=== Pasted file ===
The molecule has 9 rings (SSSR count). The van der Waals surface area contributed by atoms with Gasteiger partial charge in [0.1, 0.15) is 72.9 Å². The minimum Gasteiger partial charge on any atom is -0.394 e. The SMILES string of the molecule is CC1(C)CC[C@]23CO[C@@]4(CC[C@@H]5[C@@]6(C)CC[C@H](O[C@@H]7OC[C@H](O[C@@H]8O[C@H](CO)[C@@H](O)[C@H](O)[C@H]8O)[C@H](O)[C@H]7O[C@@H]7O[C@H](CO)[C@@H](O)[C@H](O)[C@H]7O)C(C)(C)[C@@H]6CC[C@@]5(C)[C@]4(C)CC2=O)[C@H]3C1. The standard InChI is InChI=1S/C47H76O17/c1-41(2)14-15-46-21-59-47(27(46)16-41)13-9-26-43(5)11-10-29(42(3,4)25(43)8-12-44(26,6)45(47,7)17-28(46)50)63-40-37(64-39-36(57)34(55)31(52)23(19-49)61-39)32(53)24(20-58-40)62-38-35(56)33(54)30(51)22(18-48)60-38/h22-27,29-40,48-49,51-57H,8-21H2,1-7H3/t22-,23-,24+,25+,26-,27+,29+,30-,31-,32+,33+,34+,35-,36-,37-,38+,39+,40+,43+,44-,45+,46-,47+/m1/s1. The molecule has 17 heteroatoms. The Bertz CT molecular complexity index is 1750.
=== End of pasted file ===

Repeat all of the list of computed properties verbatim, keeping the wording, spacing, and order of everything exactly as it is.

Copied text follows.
The molecule has 9 rings (SSSR count). The van der Waals surface area contributed by atoms with Gasteiger partial charge in [0.1, 0.15) is 72.9 Å². The minimum Gasteiger partial charge on any atom is -0.394 e. The SMILES string of the molecule is CC1(C)CC[C@]23CO[C@@]4(CC[C@@H]5[C@@]6(C)CC[C@H](O[C@@H]7OC[C@H](O[C@@H]8O[C@H](CO)[C@@H](O)[C@H](O)[C@H]8O)[C@H](O)[C@H]7O[C@@H]7O[C@H](CO)[C@@H](O)[C@H](O)[C@H]7O)C(C)(C)[C@@H]6CC[C@@]5(C)[C@]4(C)CC2=O)[C@H]3C1. The standard InChI is InChI=1S/C47H76O17/c1-41(2)14-15-46-21-59-47(27(46)16-41)13-9-26-43(5)11-10-29(42(3,4)25(43)8-12-44(26,6)45(47,7)17-28(46)50)63-40-37(64-39-36(57)34(55)31(52)23(19-49)61-39)32(53)24(20-58-40)62-38-35(56)33(54)30(51)22(18-48)60-38/h22-27,29-40,48-49,51-57H,8-21H2,1-7H3/t22-,23-,24+,25+,26-,27+,29+,30-,31-,32+,33+,34+,35-,36-,37-,38+,39+,40+,43+,44-,45+,46-,47+/m1/s1. The molecule has 17 heteroatoms. The Bertz CT molecular complexity index is 1750.